The Food and Drug Administration (FDA) has sent letters to four online businesses operating 21 websites warning them to stop selling "potentially dangerous, unapproved and misbranded" opioids online.
The warning letters note that the opioids being sold on these websites might be counterfeit, contaminated, or expired. Some of the drugs being sold by these online businesses are actually a dangerous form of pressed fentanyl, the agency said.
In addition to being a health risk, regulators also warned that purchasing these drugs online can put consumers at risk of credit card fraud, identity theft, and computer viruses.
“The illegal online sale of opioids represents a serious risk to Americans and is helping to fuel the opioid crisis,” FDA Commissioner Scott Gottlieb said in a statement. “Cutting off this flow of illicit internet traffic in opioids is critical, and we’ll continue to pursue all means of enforcement to hinder online drug deals and curb this dangerous practice.”
Cracking down on online opioid sales
The warning letters follow other efforts by the FDA to clamp down on illegal online opioid distribution. In June, the agency sent warning letters to nine online networks that operate 53 websites.
“Today’s effort builds on previous actions against the illegal online sale of opioids, for a total of 13 warning letters to more than 70 websites just this summer,” Gottlieb said. “The FDA remains resolute in our promise to continue cracking down on these networks to protect the public health.”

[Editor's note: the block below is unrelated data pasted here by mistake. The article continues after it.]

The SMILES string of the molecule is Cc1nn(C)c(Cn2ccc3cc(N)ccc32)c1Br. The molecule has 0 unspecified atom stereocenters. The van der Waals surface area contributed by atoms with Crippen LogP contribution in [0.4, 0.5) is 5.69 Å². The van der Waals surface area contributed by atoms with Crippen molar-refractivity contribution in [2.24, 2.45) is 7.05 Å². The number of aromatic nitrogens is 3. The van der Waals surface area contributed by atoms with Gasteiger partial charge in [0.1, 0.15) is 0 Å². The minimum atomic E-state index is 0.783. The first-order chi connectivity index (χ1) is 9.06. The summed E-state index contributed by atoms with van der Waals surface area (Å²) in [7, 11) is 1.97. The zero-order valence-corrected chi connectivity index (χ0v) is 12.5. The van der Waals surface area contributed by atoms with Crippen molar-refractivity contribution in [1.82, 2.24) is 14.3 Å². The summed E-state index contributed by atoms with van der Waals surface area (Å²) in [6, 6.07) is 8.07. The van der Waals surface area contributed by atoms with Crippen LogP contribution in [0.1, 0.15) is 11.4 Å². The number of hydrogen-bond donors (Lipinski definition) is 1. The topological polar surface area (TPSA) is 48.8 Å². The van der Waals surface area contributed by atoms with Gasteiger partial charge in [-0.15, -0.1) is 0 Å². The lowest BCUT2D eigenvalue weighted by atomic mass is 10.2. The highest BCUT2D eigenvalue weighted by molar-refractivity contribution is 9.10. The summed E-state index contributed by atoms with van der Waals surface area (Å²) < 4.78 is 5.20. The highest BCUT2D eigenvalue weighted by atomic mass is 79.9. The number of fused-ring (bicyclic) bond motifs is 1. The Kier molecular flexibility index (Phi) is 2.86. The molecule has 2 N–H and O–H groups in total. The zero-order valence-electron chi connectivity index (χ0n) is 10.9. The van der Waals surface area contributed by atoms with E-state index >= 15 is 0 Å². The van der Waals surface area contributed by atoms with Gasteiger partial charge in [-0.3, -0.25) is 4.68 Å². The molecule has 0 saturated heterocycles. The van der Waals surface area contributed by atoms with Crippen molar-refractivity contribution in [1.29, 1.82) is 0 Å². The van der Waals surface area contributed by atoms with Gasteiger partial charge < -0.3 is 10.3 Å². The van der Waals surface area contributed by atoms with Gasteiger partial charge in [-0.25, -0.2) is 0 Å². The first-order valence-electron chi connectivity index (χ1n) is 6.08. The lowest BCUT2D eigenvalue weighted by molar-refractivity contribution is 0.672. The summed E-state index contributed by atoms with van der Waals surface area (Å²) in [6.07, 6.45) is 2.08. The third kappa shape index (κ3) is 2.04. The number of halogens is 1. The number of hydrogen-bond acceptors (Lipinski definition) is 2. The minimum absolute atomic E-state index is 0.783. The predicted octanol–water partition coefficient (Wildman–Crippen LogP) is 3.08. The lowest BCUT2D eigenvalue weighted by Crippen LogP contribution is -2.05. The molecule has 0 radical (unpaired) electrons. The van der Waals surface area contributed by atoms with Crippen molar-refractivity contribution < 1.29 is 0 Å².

The four online businesses that most recently received warning letters were CoinRX, MedInc.biz, PharmacyAffiliates.org, and PharmaMedics. The networks must respond within 10 working days. Failure to correct the violations stated in the warning letters may result in legal enforcement action, the FDA said.
“Offering unapproved opioids for sale is particularly concerning given their potential for abuse and dependency, especially amid the growing opioid epidemic in the U.S,” the warning letters stated, in part. “On average, 115 Americans die every day from an opioid overdose. In 2016, opioids killed more than 42,000 people, surpassing even the number of deaths resulting from traffic accidents in the U.S.”
The FDA noted that it has “more operations underway, and additional actions planned” to combat online opioid sales. “We are also working closely with legitimate Internet stakeholders, including leading social media sites, in these public health efforts,” the agency said.
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